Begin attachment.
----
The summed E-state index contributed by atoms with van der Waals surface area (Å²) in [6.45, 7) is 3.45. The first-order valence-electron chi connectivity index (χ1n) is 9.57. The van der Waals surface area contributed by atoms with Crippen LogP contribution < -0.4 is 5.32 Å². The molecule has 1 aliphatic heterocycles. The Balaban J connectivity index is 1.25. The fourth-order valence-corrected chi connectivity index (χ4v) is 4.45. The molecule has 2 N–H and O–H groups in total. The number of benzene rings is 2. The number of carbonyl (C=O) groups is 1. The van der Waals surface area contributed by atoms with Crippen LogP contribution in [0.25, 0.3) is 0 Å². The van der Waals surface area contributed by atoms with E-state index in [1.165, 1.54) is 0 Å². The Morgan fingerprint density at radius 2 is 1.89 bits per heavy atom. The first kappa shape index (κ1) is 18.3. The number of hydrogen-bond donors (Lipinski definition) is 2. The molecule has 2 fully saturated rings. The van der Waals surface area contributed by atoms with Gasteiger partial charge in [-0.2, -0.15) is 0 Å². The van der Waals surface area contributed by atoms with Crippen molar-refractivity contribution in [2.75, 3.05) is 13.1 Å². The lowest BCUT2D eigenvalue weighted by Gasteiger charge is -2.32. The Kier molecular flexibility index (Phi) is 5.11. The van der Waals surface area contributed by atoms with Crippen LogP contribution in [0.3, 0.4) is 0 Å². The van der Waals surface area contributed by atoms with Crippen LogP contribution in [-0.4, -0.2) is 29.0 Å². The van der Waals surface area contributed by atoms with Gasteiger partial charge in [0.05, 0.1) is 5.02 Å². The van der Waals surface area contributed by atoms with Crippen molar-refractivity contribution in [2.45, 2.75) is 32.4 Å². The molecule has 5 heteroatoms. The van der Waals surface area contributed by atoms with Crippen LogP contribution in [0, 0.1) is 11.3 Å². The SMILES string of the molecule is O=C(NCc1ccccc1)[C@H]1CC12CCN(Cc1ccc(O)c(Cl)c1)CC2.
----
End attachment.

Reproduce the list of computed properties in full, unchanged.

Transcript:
The summed E-state index contributed by atoms with van der Waals surface area (Å²) in [6.45, 7) is 3.45. The first-order valence-electron chi connectivity index (χ1n) is 9.57. The van der Waals surface area contributed by atoms with Crippen LogP contribution < -0.4 is 5.32 Å². The molecule has 1 aliphatic heterocycles. The Balaban J connectivity index is 1.25. The fourth-order valence-corrected chi connectivity index (χ4v) is 4.45. The molecule has 2 N–H and O–H groups in total. The number of benzene rings is 2. The number of carbonyl (C=O) groups is 1. The van der Waals surface area contributed by atoms with Crippen LogP contribution in [0.25, 0.3) is 0 Å². The van der Waals surface area contributed by atoms with E-state index in [1.165, 1.54) is 0 Å². The Morgan fingerprint density at radius 2 is 1.89 bits per heavy atom. The first kappa shape index (κ1) is 18.3. The number of hydrogen-bond donors (Lipinski definition) is 2. The molecule has 2 fully saturated rings. The van der Waals surface area contributed by atoms with Gasteiger partial charge in [-0.2, -0.15) is 0 Å². The van der Waals surface area contributed by atoms with Crippen molar-refractivity contribution in [2.75, 3.05) is 13.1 Å². The lowest BCUT2D eigenvalue weighted by Gasteiger charge is -2.32. The Kier molecular flexibility index (Phi) is 5.11. The van der Waals surface area contributed by atoms with Crippen LogP contribution in [0.3, 0.4) is 0 Å². The van der Waals surface area contributed by atoms with Crippen LogP contribution in [-0.4, -0.2) is 29.0 Å². The van der Waals surface area contributed by atoms with Gasteiger partial charge in [0.05, 0.1) is 5.02 Å². The van der Waals surface area contributed by atoms with Crippen molar-refractivity contribution in [2.45, 2.75) is 32.4 Å². The molecule has 5 heteroatoms. The van der Waals surface area contributed by atoms with Crippen LogP contribution in [0, 0.1) is 11.3 Å². The SMILES string of the molecule is O=C(NCc1ccccc1)[C@H]1CC12CCN(Cc1ccc(O)c(Cl)c1)CC2.